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After Attaining A Bachelor's Degree In Education: The Praxis


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After Attaining A Bachelor's Degree In Education: The Praxis

Author : Lyn Clements

Submitted : 2013-12-30 04:33:11    Word Count : 484    Popularity:   Not Rated

Tags:   praxis, bachelors in education, bachelors degree in education, praxis exam, online degree in education, online bachelor degree in education, early childhood education, secondary education, postsecondary education, special education

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Whether early childhood education is your forte or you prefer teaching a much older crowd, a degree in education is never one to second guess because it's a field full of excitement and innovation. There's something extremely rewarding when you see students you taught return years later with college degrees, family photos, and stories of their many successes. Being the physical education teacher or the calculus teacher or any of the other teachers they learn from allows you to play a part in their lives they'll never forget, and that alone is worth the four years it'll take earning a bachelor's degree in education online.

A bachelor's degree is the minimum level of education needed to earn a teacher's license, which is necessary to teach at public schools; requirements vary by state and there are several states that require students to pass the Praxis. (Most private school teachers don't need to have a license though it never hurts to have extra credentials.)

The Praxis Series tests measure future teachers' knowledge and skills and are therefore used for licensing and certification. They include Praxis Core Academic Skills for Educators (Core), Praxis I Pre-Professional Skills Tests (PPST), and Praxis II Subject Assessments.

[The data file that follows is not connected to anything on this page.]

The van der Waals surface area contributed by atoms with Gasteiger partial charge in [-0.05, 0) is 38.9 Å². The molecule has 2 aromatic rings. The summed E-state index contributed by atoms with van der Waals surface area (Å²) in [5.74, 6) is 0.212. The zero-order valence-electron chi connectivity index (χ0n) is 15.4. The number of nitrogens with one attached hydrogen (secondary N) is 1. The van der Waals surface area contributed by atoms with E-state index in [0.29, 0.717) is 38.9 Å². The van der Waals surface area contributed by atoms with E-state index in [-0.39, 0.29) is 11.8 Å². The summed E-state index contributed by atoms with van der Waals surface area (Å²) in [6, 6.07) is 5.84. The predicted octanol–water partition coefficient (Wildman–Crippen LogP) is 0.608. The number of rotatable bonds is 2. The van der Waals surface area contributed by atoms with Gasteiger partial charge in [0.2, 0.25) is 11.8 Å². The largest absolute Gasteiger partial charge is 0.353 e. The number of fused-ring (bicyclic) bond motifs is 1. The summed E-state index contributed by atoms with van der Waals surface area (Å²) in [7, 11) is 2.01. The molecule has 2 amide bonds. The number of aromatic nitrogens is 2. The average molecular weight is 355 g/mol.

The particular tests you have to take are dependent upon your certification area. The Core tests were designed to measure an individual's reading, writing, and math academic skills and content knowledge. The PPST are often used to qualify candidates for entry into a teacher education program and tests the basic skills in the same three subjects. Lastly, the Praxis II Subject Assessments measure subject-specific content knowledge along with general and subject-specific teaching skills that you will need once your teaching career begins.

But before you need to worry about Praxis practice tests and study guides, you should be trying to figure out which grades you want to teach since that goes hand-in-hand with the major you need to pick.

Early Childhood Education--Majoring in early childhood education is for students who plan on teaching pre-K to third grade. It's no secret that teachers in charge of developing such young minds must have a lot of patience and be very creative and energetic.

Elementary Education--Individuals interested in teaching kindergarten through eighth grade should major in elementary education. This is also a better major to consider if you want to specialize in one specific subject instead of learning a plethora of skills.

Secondary Education--Secondary education majors--sixth through twelfth grade--can also choose a particular field of concentration such as literature, American history, or physics.

Postsecondary Education--Only students who want to teach at the college level must earn a graduate degree; a master's can typically be earned in an additional two years.

Special Education--Many states offer general special education licenses that allow teachers to work with students across a variety of disability categories all the way up to the age of 21 depending on the severity of the disability.

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Since 1995, Universities.com has connected people to the information they need to make the best decision about which colleges and universities fit their educational needs. Staff writer Lyn Clements writes about degree and career options for potential students. http://www.universities.com/articles/teaching-strategies-how-to-maintain-interest-in-the-classsroom/

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